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a claim upon government, which my good friend, Mr. Lofty, assures me the treasury will allow. One half of this she is to forfeit, by her father's will, in case she refuses to marry you. So, if she rejects you, we seize half her fortune; if she accepts you, we seize the whole, and a fine girl into the bargain.

Lem. But, sir, if you will but listen to reason

Croak. Come, then, produce your reasons. I telt you

I'm fixed, determined -so now produce your rea

When I'm determined, I always listen to reason, because it can then do no harm.

Leon. You have alleged that a mutual choice was the tirst requisite in matrimonial happiness.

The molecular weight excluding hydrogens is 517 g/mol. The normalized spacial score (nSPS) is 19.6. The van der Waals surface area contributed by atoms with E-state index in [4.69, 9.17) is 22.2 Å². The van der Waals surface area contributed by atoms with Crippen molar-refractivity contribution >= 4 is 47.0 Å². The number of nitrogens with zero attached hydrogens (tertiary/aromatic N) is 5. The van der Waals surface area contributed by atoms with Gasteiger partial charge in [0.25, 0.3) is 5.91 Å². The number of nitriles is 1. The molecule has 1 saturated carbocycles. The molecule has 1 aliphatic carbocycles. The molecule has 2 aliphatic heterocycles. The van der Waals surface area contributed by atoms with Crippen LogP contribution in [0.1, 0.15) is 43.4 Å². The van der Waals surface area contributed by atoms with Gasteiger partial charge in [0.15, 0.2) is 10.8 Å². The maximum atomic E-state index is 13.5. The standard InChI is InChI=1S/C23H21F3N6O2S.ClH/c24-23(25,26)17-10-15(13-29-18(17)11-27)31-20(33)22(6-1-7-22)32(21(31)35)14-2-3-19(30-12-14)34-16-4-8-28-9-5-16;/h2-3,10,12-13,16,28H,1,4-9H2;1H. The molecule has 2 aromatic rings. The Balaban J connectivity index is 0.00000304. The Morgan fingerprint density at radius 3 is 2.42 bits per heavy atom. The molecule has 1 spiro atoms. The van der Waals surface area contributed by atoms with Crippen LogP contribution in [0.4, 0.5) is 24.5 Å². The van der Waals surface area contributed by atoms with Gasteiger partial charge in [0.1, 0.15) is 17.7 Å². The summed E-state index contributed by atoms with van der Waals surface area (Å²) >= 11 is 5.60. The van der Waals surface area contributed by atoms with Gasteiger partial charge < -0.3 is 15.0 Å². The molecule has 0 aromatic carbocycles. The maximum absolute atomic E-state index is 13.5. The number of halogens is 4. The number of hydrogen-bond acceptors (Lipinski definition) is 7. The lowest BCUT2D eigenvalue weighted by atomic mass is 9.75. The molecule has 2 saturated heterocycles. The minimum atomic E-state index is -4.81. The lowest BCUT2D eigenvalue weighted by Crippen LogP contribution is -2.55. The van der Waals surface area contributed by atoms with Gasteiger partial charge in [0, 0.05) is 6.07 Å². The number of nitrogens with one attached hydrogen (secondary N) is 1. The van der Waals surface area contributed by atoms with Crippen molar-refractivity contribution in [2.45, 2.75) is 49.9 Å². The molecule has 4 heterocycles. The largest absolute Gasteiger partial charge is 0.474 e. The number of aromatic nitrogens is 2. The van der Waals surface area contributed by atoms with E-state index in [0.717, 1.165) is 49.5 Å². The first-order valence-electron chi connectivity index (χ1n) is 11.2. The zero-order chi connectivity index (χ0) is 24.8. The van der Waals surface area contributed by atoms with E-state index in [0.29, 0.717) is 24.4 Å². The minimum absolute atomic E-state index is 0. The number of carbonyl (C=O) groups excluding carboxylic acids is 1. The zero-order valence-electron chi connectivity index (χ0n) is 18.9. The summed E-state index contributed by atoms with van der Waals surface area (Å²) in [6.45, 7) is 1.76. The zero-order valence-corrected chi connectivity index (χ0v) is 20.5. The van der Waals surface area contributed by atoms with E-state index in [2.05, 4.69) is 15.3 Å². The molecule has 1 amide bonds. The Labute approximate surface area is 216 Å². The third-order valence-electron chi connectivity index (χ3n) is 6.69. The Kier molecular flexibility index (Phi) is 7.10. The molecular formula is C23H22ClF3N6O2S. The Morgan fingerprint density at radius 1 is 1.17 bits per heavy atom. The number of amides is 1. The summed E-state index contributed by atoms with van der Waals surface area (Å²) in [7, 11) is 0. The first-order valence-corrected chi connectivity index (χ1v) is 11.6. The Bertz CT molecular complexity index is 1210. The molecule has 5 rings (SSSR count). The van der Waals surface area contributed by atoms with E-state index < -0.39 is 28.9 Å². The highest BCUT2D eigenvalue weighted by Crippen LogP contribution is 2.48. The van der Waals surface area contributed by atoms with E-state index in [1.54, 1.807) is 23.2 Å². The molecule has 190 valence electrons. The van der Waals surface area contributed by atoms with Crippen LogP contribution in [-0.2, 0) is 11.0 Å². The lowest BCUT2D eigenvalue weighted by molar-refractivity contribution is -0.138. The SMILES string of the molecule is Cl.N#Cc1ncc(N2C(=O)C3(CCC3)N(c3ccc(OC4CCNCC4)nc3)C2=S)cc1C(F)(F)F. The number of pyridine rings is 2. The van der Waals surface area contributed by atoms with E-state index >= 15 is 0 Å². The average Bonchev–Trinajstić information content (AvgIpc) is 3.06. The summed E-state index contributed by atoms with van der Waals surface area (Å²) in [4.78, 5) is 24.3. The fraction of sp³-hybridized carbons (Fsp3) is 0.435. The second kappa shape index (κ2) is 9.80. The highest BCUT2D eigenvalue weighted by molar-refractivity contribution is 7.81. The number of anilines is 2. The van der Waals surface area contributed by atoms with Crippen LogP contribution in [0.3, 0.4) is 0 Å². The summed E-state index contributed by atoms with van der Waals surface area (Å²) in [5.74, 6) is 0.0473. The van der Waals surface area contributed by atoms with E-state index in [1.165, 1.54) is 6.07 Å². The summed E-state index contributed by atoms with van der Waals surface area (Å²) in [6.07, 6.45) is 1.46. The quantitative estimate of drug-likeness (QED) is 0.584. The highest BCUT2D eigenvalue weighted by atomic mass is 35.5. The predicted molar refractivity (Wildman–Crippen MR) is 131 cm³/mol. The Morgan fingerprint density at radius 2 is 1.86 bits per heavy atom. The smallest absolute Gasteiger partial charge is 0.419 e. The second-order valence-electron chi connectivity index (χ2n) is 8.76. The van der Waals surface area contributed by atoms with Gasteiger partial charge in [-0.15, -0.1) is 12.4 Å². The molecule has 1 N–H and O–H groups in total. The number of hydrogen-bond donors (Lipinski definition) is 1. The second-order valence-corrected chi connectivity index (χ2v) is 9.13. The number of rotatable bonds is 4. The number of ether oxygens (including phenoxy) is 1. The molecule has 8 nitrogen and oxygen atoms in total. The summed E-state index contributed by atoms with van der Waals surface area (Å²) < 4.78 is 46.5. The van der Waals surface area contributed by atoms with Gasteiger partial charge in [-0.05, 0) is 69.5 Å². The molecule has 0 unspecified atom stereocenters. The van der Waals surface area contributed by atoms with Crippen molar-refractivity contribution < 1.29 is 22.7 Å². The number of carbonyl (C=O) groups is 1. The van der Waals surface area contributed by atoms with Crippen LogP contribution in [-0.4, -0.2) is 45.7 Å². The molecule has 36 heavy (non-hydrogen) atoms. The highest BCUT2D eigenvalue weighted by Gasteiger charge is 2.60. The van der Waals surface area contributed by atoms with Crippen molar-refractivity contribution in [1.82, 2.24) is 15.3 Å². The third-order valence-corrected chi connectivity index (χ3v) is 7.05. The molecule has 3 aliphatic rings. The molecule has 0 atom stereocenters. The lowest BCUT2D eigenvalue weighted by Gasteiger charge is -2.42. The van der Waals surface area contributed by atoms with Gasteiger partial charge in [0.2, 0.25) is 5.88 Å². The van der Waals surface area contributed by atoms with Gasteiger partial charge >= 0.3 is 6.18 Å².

Crouk. Well, and you have both of you a mutual choice. She has her choice—to marry you, or lose half her fortune; and you


choice to marry her, or pack out of doors without any fortune at al).

Leon. An only son, sír, might expect more indulgence.

Croak. An only father, sir, might expect more obedience; besides, has not your sister here, that never disobliged me in her life, as good a right as you? He's a sad dog, Livy, my dear, and would take all from you. But he shan't, I tell you he shan't, for you shall have


share. Olivia. Dear sir, I wish you'd be convinced that I can never be happy in any addition to my fortune which is taken from his.

Croak. Well, well, 'tis a good child, so say no more; but come with me, and we shall see something that will give us a great deal of pleasure, I promise you; old Ruggins, the curry-comb maker, lying in state ; I'm told he makes a very handsome corpse, and becomes his coffin prodigiously. He was an intimate friend of mine, and these are friendly things we ought to do for each other.